June 8, 2007 / 5:27 PM / in 10 years

Californians may be forced to neuter pets

3 Min Read

<p>"Rusty Lu" a two-month-old cocker spaniel waits at the PETCO Spring Fashion Show at a San Diego, California on March 3, 2007. California may become the only state to require the sterilization of pets under a bill passed by the state Assembly, pitting dog and cat lovers against animal rights activists.Fred Greaves/Handout</p>

SAN FRANCISCO (Reuters) - California may become the only U.S. state to require the sterilization of pets under a bill passed by the state Assembly, pitting dog and cat lovers against animal rights activists.

"It's a horrific bill," said Maureen Hill-Hauch, executive director of Castleton, New York-based American Dog Owners Association, adding that enforcement of the bill in theory could wipe out California's dog population.

The bill would require pet owners to spay and neuter their dogs and cats, or face a $500 fine for each animal.

Breeders, as well as owners of guide dogs, could obtain exemptions.

The Democrat-led state Assembly narrowly approved the bill late on Wednesday. It now goes to the state Senate amid a flurry of legislation that must be passed by Friday.

Republicans in the minority in both chambers do not consider the bill a priority and say it is too intrusive. "It's micro-managing," said Republican Assemblyman Doug LaMalfa.

Supporters say the bill requiring pets to be spayed or neutered is necessary to reduce the population of unwanted pets dumped in the state's shelters.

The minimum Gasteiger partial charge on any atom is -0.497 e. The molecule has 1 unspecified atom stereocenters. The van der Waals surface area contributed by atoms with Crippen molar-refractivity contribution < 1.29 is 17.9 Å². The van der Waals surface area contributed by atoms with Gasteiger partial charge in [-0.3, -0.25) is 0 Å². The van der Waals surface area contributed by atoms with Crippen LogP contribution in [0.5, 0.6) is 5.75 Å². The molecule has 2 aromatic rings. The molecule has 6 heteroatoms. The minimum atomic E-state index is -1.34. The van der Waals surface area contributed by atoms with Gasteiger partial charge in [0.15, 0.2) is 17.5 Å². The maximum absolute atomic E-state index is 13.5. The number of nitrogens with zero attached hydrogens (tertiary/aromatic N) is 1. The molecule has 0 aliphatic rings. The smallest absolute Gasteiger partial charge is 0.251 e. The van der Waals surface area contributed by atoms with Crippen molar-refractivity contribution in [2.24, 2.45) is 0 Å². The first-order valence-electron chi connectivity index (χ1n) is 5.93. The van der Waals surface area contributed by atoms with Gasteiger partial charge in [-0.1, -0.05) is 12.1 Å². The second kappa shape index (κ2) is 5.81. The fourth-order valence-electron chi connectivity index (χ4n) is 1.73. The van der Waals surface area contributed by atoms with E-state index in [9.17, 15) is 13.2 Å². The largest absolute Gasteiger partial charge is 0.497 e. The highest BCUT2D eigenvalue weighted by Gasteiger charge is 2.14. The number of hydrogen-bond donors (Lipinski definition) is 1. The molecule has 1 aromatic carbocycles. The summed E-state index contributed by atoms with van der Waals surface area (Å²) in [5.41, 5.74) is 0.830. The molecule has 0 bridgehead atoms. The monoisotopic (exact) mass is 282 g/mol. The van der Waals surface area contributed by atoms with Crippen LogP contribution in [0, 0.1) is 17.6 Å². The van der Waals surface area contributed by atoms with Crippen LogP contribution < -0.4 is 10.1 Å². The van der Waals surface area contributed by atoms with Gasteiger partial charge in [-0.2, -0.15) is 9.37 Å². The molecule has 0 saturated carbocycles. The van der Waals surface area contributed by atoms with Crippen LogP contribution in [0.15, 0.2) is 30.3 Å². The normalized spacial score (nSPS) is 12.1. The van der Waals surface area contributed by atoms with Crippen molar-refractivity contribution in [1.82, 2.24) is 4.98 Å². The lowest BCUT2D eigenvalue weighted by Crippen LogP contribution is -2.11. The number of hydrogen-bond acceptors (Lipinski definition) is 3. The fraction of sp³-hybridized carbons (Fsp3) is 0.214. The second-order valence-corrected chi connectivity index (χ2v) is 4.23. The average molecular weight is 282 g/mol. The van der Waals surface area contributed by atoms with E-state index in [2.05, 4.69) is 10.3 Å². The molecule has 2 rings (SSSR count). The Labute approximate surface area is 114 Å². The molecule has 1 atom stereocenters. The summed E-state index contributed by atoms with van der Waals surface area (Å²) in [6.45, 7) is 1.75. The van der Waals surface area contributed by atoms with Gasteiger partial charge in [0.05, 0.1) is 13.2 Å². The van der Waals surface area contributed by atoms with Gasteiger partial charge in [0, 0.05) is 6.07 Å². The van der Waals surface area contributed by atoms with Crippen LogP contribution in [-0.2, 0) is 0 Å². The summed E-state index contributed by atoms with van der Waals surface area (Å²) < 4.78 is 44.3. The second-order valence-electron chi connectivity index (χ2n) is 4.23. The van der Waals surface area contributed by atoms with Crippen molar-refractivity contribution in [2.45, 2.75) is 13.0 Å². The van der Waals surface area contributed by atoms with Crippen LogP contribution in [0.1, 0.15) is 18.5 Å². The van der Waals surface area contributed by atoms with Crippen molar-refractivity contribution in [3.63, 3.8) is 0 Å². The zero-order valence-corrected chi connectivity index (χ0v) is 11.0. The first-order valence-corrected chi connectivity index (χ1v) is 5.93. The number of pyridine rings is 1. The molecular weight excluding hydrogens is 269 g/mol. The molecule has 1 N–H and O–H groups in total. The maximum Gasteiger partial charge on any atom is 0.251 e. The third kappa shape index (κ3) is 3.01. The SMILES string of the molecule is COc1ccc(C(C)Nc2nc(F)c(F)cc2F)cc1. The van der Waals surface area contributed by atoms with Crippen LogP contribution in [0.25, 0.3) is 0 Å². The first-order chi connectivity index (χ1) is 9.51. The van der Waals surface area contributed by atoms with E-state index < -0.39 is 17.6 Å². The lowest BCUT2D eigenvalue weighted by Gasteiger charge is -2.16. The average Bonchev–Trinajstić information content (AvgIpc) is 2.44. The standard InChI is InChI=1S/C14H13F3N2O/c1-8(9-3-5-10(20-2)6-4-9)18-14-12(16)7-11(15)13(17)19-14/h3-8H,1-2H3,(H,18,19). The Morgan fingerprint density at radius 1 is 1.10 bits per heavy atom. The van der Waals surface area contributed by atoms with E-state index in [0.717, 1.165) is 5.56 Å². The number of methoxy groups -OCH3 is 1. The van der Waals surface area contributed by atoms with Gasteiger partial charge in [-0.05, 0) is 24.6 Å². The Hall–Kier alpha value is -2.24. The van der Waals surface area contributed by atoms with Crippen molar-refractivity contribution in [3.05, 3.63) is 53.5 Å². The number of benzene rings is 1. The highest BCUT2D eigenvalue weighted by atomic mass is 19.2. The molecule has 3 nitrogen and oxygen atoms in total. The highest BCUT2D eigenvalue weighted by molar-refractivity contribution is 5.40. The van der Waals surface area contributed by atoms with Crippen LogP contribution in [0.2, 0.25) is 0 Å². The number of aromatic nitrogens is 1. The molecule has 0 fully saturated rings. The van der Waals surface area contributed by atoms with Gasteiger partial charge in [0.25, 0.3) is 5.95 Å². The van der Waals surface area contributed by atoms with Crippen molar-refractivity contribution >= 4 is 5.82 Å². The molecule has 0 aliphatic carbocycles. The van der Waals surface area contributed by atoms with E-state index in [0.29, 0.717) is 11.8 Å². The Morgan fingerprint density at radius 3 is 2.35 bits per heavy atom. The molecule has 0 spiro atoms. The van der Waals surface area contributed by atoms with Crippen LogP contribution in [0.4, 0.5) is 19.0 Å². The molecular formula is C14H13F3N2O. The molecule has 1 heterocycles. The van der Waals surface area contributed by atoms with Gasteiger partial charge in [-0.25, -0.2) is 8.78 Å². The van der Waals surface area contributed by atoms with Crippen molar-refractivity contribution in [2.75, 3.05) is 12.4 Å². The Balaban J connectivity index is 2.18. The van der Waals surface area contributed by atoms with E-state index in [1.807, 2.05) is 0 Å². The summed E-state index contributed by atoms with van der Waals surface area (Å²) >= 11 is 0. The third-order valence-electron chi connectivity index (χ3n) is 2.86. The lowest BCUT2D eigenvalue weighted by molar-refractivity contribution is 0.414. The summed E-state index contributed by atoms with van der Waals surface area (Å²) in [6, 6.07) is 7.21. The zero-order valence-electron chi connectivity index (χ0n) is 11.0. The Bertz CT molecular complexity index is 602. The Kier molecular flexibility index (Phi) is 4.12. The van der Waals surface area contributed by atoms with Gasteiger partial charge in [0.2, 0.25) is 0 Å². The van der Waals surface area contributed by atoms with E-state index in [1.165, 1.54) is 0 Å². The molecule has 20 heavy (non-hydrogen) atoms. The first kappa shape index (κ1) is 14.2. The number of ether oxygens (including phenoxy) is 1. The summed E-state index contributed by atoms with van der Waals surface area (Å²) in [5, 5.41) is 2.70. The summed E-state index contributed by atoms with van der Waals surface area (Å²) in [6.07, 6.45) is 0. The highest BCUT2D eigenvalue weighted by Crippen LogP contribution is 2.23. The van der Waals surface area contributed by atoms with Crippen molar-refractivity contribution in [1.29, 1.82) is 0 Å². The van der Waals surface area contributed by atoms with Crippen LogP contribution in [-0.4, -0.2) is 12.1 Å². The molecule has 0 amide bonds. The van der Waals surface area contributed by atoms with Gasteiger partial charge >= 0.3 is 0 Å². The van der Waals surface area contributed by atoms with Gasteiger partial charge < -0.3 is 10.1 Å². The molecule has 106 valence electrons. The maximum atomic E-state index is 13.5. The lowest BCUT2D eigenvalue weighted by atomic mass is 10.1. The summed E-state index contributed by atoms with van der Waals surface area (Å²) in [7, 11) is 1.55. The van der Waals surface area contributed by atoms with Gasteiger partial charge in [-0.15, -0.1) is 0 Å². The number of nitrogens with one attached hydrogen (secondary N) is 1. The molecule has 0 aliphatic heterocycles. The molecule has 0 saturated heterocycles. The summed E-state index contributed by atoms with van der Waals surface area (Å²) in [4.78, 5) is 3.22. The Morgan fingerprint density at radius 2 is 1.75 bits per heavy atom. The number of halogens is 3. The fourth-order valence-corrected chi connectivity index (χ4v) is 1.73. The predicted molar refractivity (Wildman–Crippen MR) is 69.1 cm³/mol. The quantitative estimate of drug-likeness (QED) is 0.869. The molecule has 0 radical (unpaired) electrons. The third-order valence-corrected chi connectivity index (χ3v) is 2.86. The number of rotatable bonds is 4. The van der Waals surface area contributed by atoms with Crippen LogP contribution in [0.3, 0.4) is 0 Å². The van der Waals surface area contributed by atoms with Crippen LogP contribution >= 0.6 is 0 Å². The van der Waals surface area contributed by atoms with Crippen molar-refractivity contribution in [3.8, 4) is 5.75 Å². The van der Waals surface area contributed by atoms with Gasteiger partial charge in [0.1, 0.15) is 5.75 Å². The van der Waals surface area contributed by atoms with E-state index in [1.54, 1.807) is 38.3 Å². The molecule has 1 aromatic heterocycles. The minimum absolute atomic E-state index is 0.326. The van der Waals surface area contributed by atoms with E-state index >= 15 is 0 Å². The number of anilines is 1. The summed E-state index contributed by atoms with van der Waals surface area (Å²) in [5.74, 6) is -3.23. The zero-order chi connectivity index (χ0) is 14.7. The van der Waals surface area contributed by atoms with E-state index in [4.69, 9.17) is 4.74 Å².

At least 500,000 animals each year are killed in the most populous U.S. state, imposing an unacceptable "humanitarian" cost on California, said Assemblyman Lloyd Levine, the Democrat promoting the bill.

Those dogs and cats also impose a big expense to the state as keeping and killing them costs $300 million a year, Levine said in a telephone interview.

Leslie Nuccio of the San Francisco area group Bad Rap -- Bay Area Doglovers Responsible About Pit bulls -- said the bill offers a solution to California's "pet overpopulation problem" because too few owners voluntarily spay or neuter their pets.

"Unfortunately, it just hasn't been enough to staunch the flow of unwanted animals," she said.

Gov. Arnold Schwarzenegger has not taken a position on the bill and will not disclose whether his two dogs have been spayed or neutered, said spokesman Aaron McLear: "He doesn't want to get into the personal lives of Sarge and Spunky."

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